To supplement our release of the "Top Market Myths of 2007" last week, it's only appropriate we give a nod to a few of 2007's most meaningful market storylines. Some important stories got less than their due in the press, but still managed to influence the economy in ways many couldn't quite fathom, while others never seemed to leave the front page.
In no particular order, here's a look back at some of the top market storylines of 2007. We wish everyone a happy and prosperous New Year. See you in 2008!
Global M&A and Share Buyback Activity Hits Record Highs
Shrinking stock supply was a powerful and underappreciated force supporting stock prices in 2007. While trouble in credit markets clipped the torrid pace set earlier in the year, it wasn't enough to keep 2007 from reaching record territory for merger and share buyback activity.
Global Productivity Growth Surges
Productivity growth is one of the unsung heroes of the current bull market. While many called for a slowdown, 2007 proved to be a trend continuation as companies throughout the world became more efficient. All the while, unemployment stayed very low, particularly in the US.
Political Changes Throughout the Globe
From a new US Congress to changes in leadership in the UK, France, Japan, and Australia (to name a few), it was a year of political change. Well, at least in name. For the most part, though the names shifted, the policies didn't. Protectionist sentiment remained all talk, and few initiatives big enough to affect global markets were originated by major government entities.
In the US, Bush wasn't the only lame quacker this year. It disappointed many that the new Congress was a do-nothing bunch. However, an underappreciated—and powerful—fact for markets is…well, the fact they did nothing at all! A do-nothing Congress is a positive for markets—it means legislative risks are low, and that's one less thing for investors to worry about.
China Shows Its Capitalist Side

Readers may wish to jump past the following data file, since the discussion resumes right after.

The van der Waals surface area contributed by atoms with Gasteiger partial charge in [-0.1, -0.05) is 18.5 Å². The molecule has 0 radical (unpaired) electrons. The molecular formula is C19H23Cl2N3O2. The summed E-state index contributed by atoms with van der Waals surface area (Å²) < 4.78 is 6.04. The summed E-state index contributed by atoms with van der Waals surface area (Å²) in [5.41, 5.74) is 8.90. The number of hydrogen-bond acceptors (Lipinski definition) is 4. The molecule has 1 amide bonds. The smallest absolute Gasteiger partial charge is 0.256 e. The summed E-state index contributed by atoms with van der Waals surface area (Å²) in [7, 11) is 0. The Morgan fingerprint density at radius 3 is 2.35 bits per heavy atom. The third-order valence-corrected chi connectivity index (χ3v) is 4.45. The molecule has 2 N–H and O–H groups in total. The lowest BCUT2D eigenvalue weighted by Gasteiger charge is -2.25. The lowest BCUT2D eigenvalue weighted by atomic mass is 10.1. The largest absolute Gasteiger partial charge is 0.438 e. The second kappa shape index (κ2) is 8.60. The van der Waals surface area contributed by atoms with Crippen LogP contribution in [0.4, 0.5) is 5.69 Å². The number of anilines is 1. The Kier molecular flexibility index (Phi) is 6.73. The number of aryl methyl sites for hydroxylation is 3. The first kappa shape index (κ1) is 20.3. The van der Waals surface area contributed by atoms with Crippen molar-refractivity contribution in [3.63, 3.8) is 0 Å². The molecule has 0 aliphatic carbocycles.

From booming economic growth, continued deregulation, and high-flying stock markets to questionable consumer safety policies, China's unique blend of communism and capitalism made the headlines all year. For the most part, news emerging from China was probably overblown. While unquestionably a big economic player in terms of output and trade, China's stock market is still relatively tiny compared to most other developed nations. Nevertheless, China made an indelible mark on markets for the year and was a major component of emerging markets' outperformance.
Corporate Earnings Waver
In early 2007, corporate profits beat expectations handily. Those growth trends slowed through the latter half of the year, as Financials took big one-time asset write-downs. But, excepting Financials' woes, earnings showed strength.
The Return of Volatility
As folks fretted subprime mortgages and a credit crunch, markets bucked (at times violently). It was by far the most volatile year of the current bull market. But we should remember volatility in itself means little—big moves can be up just as often as down. Only the end result matters, and this year stocks finished up again.
Credit Crunch Shows Capital Markets Are Demonstrably Stronger Than Ever
2007's credit crunch and housing woes were undoubtedly among the biggest stories of the year, and very real problems. But we think these were also among the most misunderstood. Insofar as 2007 was concerned, problems in these areas didn't leak into other parts of the economy—a major reason stocks kept their heads above water this year.
But perhaps just as important is a widely unappreciated fact: Capital markets' demonstrated great resilience during the credit crunch. Whether it was through special auctions from central banks, cash infusions from foreign investors, or opportunity-seekers like Berkshire Hathaway establishing their own municipal reinsurance companies, 2007 was a year capital markets proved their mettle. Unquestionably, just ten years ago more than a few Financials would be bankrupt because they lacked access to global liquidity and resources firms have today. This was an unprecedented display of strength and stability.
The Glass Remains Half Empty
It might seem strange, but one of the most important stock investing stories of the year was the persistence of dour sentiment. Comparisons to the Great Depression, calls for Armageddon, and prognostications for a new bear market were routine headlines in 2007. Why is that important? Because bear markets don't announce themselves and are rarely—if ever—predicted by the masses. Almost always, a bull market requires widespread optimism before stocks can take a big fall. Down-trodden stocks were a priced-in expectation all year.
Instead, 2007 was a year folks decided to see the glass half empty, despite a bevy of strong economic data—even in lieu of the credit crunch! Instead of rationalizing bullishness, folks rationalized bearishness. That is exceedingly bullish, and a big reason stocks had another positive year.
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*The content contained in this article represents only the opinions and viewpoints of the Fisher Investments editorial staff.